Bushings

One of the most important upgrades on any vintage car is also one of the most neglected: the bushings. We can’t tell you how regularly we see nice looking cars with lots of money in parts thrown at them that are still sporting original bushings somewhere. Write this down: No matter what you do to your car, the results will be compromised if all of your bushings aren’t new, and preferably not rubber. That’s because the handling, steering, braking, and ride quality are all dependent upon the bushings being tight and within spec. Each of those systems is interconnected through bushings in some way, and slop at any point in the chain will result in decreased vehicle dynamics. As a matter of fact, just replacing control arm, sway bar, and body bushing (if your car has them) can make a dramatic improvement in how a car drives with no other new parts. If you’re on a budget, start here.

As far as material, we’re advocates of using Energy Suspension polyurethane bushings (shown) in most suspension systems for street cars, since rubber bushings have a lower durometer to keep NVH levels crotchety-grandpa-pleasingly low. That gain in isolation comes at the cost of feedback and responsiveness that those of us who prefer performance need. The less deflection in the bushings, the more precisely the components can do their jobs; that’s why you’ll see Heim joints and solid bushings in race cars. We wouldn’t recommend the full solid bushing route on a street car since you’ll feel every pebble, but you can safely opt for solid body bushings (such we did with Detroit Speed & Engineering parts on our ’68 Nova) without creating excessive NVH.

Wider Tires

Speaking of tires, you can have the best handling car with all the right parts, but it’s all for nothing if your tires aren’t up to the challenge. We’ll go so far as to say the tires are the single most important part of the equation for handling or acceleration. All else can be perfect, but if you can’t translate it to the ground, the car will perform poorly. Even braking is greatly affected by the quality of the tires. Matter of fact, if you’re doing it right, the suspension should be dialed in according to the treadwear of the tire; street tires require different specs than competition tires to get the highest possible traction.

Of course sticky traction does come at the expense of treadwear, and often wet weather traction, but the trade-off can be worthwhile on your weekend play toy. We’re firmly in the 200-treadwear-or-lower camp since it offers the most performance return on investment. If you’re interested in getting involved in the burgeoning autocross community, 200 is the softest compound allowed in many events such as Goodguys autocross, while PHR’s own Muscle Car of the Year (MCOTY) competition allows a tire as sticky as 180. (One of our favorites, the Nitto NT01 shown here, is impressively sticky with a treadwear rating of 100.)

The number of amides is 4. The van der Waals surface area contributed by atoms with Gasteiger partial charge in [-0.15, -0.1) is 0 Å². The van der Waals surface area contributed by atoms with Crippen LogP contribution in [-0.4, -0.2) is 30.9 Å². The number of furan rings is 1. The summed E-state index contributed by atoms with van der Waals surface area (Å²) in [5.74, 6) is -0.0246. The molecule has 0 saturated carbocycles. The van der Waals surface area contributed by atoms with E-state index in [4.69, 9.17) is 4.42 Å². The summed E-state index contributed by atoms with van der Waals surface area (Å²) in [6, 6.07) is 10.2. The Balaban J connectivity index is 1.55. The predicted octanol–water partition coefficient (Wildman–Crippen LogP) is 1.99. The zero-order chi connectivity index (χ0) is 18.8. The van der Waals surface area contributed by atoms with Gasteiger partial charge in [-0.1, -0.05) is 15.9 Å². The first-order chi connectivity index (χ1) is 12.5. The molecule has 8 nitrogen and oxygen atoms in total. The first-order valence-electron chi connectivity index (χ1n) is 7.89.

Just like wheels, wider is better with tires when it comes to performance handling or acceleration. The more rubber you can get on the ground under your car, the larger the surface it has to work with and the more aggressively you’ll be able to attack corners or accelerate in a straight line. That extra grip will come at the cost of increased rolling resistance, but we promise you won’t be thinking about that when you’re out enjoying the performance.

Subframe Connectors

The evolution from body-on-frame to unibody-style chassis for cars has had a great impact on the quality of vehicle dynamics and creating better driver's cars since it turned the body of the car into a structural element that the suspension was bolted directly to. It's a derivative of a monocoque-style chassis, which is the basis for F1 racers and many supercars. It's by far a superior way to engineer a vehicle, and also allows easier integration of impact-absorbing crumple zones for safety in collisions.

Unfortunately, there was a long period of time where the unibody technology failed to adequately address the loss of rigidity that occurs without an actual frame tying the front and rear suspension systems of the car together. The result is a flexible chassis that twists in the midzone, compromising performance and control on all fronts. Luckily there is a brutally simple solution: subframe connectors. These connectors tie the front and rear of the chassis together with a wield-in or bolt-in set of steel rails that act as framemembers that substantially reduce chassis twist.

Nearly every popular muscle car, and many classics, have custom options on the market ready to order. (Check out the DSE kit show.) No one makes them for your car? No worries; subframe connectors can be created simply for most cars with standard 2x3 rectangular tube and a little cutting and notching. Pro Tip: Always weld in subframes for the greatest rigidity, and to really get the greatest benefit keep the subframes as straight as possible, cut the floorpans to accomodate them, and weld everything together.